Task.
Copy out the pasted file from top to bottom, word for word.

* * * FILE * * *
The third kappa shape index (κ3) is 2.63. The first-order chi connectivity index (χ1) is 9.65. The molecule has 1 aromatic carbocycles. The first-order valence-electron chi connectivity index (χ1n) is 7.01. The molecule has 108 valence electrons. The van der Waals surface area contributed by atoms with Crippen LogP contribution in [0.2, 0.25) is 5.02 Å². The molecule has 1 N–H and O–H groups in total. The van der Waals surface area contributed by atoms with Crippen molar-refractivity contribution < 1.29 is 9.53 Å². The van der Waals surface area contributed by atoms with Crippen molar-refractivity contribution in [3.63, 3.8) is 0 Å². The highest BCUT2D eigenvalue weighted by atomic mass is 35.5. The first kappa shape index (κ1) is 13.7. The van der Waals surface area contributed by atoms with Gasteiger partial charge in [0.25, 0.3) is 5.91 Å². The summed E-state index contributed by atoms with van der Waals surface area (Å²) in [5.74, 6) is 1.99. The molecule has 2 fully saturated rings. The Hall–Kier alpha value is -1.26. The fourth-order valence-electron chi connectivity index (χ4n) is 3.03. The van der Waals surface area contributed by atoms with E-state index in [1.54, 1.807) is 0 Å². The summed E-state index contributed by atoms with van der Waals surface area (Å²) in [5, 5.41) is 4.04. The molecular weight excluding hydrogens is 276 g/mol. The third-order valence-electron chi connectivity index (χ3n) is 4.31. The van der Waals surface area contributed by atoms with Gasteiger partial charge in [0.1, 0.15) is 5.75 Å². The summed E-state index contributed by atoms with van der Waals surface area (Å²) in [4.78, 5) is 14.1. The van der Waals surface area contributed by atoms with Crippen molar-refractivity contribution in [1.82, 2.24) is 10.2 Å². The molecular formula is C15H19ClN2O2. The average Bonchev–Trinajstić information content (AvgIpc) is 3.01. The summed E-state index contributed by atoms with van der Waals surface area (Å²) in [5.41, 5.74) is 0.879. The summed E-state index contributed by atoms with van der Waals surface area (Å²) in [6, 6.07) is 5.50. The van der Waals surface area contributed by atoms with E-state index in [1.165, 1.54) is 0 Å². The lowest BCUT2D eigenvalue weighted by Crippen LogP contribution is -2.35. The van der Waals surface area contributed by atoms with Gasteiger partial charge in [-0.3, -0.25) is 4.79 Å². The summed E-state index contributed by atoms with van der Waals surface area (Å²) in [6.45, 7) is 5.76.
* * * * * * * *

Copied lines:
The third kappa shape index (κ3) is 2.63. The first-order chi connectivity index (χ1) is 9.65. The molecule has 1 aromatic carbocycles. The first-order valence-electron chi connectivity index (χ1n) is 7.01. The molecule has 108 valence electrons. The van der Waals surface area contributed by atoms with Crippen LogP contribution in [0.2, 0.25) is 5.02 Å². The molecule has 1 N–H and O–H groups in total. The van der Waals surface area contributed by atoms with Crippen molar-refractivity contribution < 1.29 is 9.53 Å². The van der Waals surface area contributed by atoms with Crippen molar-refractivity contribution in [3.63, 3.8) is 0 Å². The highest BCUT2D eigenvalue weighted by atomic mass is 35.5. The first kappa shape index (κ1) is 13.7. The van der Waals surface area contributed by atoms with Gasteiger partial charge in [0.25, 0.3) is 5.91 Å². The summed E-state index contributed by atoms with van der Waals surface area (Å²) in [5.74, 6) is 1.99. The molecule has 2 fully saturated rings. The Hall–Kier alpha value is -1.26. The fourth-order valence-electron chi connectivity index (χ4n) is 3.03. The van der Waals surface area contributed by atoms with E-state index in [1.54, 1.807) is 0 Å². The summed E-state index contributed by atoms with van der Waals surface area (Å²) in [5, 5.41) is 4.04. The molecular weight excluding hydrogens is 276 g/mol. The third-order valence-electron chi connectivity index (χ3n) is 4.31. The van der Waals surface area contributed by atoms with Gasteiger partial charge in [0.1, 0.15) is 5.75 Å². The summed E-state index contributed by atoms with van der Waals surface area (Å²) in [4.78, 5) is 14.1. The van der Waals surface area contributed by atoms with Crippen molar-refractivity contribution in [1.82, 2.24) is 10.2 Å². The molecular formula is C15H19ClN2O2. The average Bonchev–Trinajstić information content (AvgIpc) is 3.01. The summed E-state index contributed by atoms with van der Waals surface area (Å²) in [5.41, 5.74) is 0.879. The summed E-state index contributed by atoms with van der Waals surface area (Å²) in [6, 6.07) is 5.50. The van der Waals surface area contributed by atoms with E-state index in [1.165, 1.54) is 0 Å². The lowest BCUT2D eigenvalue weighted by Crippen LogP contribution is -2.35. The van der Waals surface area contributed by atoms with Gasteiger partial charge in [-0.3, -0.25) is 4.79 Å². The summed E-state index contributed by atoms with van der Waals surface area (Å²) in [6.45, 7) is 5.76.